The strangest Maryland election campaign in years enters its final hours today with a focus on the troubles of three prominent incumbents, including President Carter, who were once the acknowledged favorites in the state.
Carter is still considered likely to win the state's 10 traditionally Democratic electoral votes, if only because of the 3-to-1 edge in party registration Democrats hold over Republicans. But Ronald Reagan's campaign, encouraged by a poll that showed the Republican trailing by only four points late last week, has launched a last-minute local media campaign, and GOP stategists are arguing that a national shift in momentum toward Reagan could lead to an upset in Maryland.
Even with the presidential race narrowing, however, political attention in the state has been distracted by the sudden calamities that have struck two popular members of Congress, Eastern Shore Republican Robert E. Bauman and Democrat Gladys N. Spellman of Prince George's County.
Bauman, a three-term incumbent who has gained a national reputation as a sharp-witted, conservative "watchdog," has been trailing his opponent, Democratic state Del. Roy Dyson, ever since the day in early October when Bauman was charged in a District of Columbia court with soliciting sex from a 16-year-old boy. The 43-year-old congressman agreed to enter a court rehabilitation program for what he subsequently called his "twin compulsion" of alcoholism and homosexual tendencies.
Despite calls for his resignation and polls showing him as much as 21 points behind, Bauman has since tried to save his career in one hectic month of campaigning. He has raised nearly $250,000 for the effort -- compared with the $100,000 spent by Dyson -- and has told his constituents in mass-mailed letters that he is a better man for his troubles. Meanwhile, the hard-working but unobtrusive Dyson has continued to have problems gaining widespread recognition among voters, even as he puzzles over how to manage himself in a scandal-dominated campaign.
Spellman, stricken by a severe heart attack Friday night, was expected to win reelection over GOP challenger Kevin Igoe, regardless of her condition, but there was wide-spread concern yesterday among her close associates about whether she would be able to continue in office. Should she be unable to return to Congress, a special election in her Fifth District, which includes northern Prince George's and a small part of Montgomery County, would be the likely result.
While the seats of Spellman and Bauman remain in doubt, the two Democratic members of Congress who were considered most likely to lose their jobs two months ago -- young, intense Michael Barnes of Montgomery County and aging Clarence D. Long of Baltimore County, seem comfortably ahead.
Barnes' margin in the polls has ranged from 11 to 18 points over the man he defeated two years ago, former Congressman Newton I. Steers, even though Steers has invested almost $300,000 of his own fortune in his bid to redeem a loss he blamed on his own complacence. Altogether, Steers' campaign expenditures approach $500,000 -- more money than both candidates spent on the race in 1978.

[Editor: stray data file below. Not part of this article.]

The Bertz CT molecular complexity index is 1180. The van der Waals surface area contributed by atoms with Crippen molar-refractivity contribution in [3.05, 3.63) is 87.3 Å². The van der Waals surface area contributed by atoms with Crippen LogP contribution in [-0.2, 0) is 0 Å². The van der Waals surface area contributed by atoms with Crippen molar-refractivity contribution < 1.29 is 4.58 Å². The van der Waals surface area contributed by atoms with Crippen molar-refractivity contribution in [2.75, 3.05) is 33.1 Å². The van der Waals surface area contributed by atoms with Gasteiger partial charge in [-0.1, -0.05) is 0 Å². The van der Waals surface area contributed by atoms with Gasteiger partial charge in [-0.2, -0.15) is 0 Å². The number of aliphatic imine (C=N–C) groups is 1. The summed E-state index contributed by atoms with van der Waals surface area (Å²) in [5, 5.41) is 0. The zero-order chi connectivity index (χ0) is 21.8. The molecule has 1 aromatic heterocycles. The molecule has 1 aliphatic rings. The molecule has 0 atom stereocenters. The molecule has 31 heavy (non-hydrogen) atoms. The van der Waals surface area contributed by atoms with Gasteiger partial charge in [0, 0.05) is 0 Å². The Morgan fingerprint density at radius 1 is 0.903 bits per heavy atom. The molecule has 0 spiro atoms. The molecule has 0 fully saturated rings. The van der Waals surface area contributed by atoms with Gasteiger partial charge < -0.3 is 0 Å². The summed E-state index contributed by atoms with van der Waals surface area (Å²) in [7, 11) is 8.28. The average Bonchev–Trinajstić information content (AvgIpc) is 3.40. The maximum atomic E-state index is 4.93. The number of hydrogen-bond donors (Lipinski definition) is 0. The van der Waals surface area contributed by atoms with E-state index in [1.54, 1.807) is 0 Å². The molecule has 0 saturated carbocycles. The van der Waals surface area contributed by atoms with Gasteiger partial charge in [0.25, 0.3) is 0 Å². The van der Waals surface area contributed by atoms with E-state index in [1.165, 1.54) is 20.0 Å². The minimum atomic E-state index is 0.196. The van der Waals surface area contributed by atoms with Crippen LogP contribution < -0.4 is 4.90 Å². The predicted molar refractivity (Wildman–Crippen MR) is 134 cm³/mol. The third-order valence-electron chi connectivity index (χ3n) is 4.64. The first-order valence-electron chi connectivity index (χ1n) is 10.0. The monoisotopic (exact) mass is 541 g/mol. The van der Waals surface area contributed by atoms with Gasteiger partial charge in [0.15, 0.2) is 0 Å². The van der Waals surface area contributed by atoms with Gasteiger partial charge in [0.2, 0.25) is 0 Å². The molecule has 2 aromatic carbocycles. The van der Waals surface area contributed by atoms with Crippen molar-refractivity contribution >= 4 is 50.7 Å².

Steers has presented himself as a fiscally conservative alternative to Barnes, whom he derides as a "big spender" out of step with the rest of Montgomery County, and with the economic condition of the country.
The one major state campaign that has seen no shocks or reversals is the steamroller-efficient march by Republican Sen. Charles McC. Mathias toward another six-year term. Mathias locked up the support of organized labor and various major Democratic financiers before the party's candidates could even begin to campaign this year, and the winner of the fractious Democratic primary, state Sen. Edward T. Conroy of Bowie, has been met largely with blank stares by media and voters alike in his efforts to put the silver-haired Republican on the defensive.
The Democrat's failure to mount a more serious -- or at least, better financed -- challenge to Mathias bespeaks the relative lassitude this year of the state party organization, which has also lagged behind state Republicans in organization and spending in the presidential race. At the same time, the high hopes of state GOP officials for a Republican upsurge in this year's elections have been dampened by Bauman's sudden political collapse and the apparent failure of Steers and Long's challenger, Helen Bentley, to knock out the supposedly vulnerable Democratic incumbents by now.
An upset in the presidental race, however, would make up for losses virtually anywhere else, and GOP officials were saying this weekend that a Reagan victory was still possible in Maryland. Although a Baltimore Sun poll released a week ago showed Carter eight points ahead of Reagan, a poll by the Reagan campaign at the same time showed Reagan only four points behind.
Those results prompted Reagan's strategists to send $10,000 to Maryland for a last-week blitz of locally oriented radio ads -- the first substantial financial investment Reagan has made in the state this year.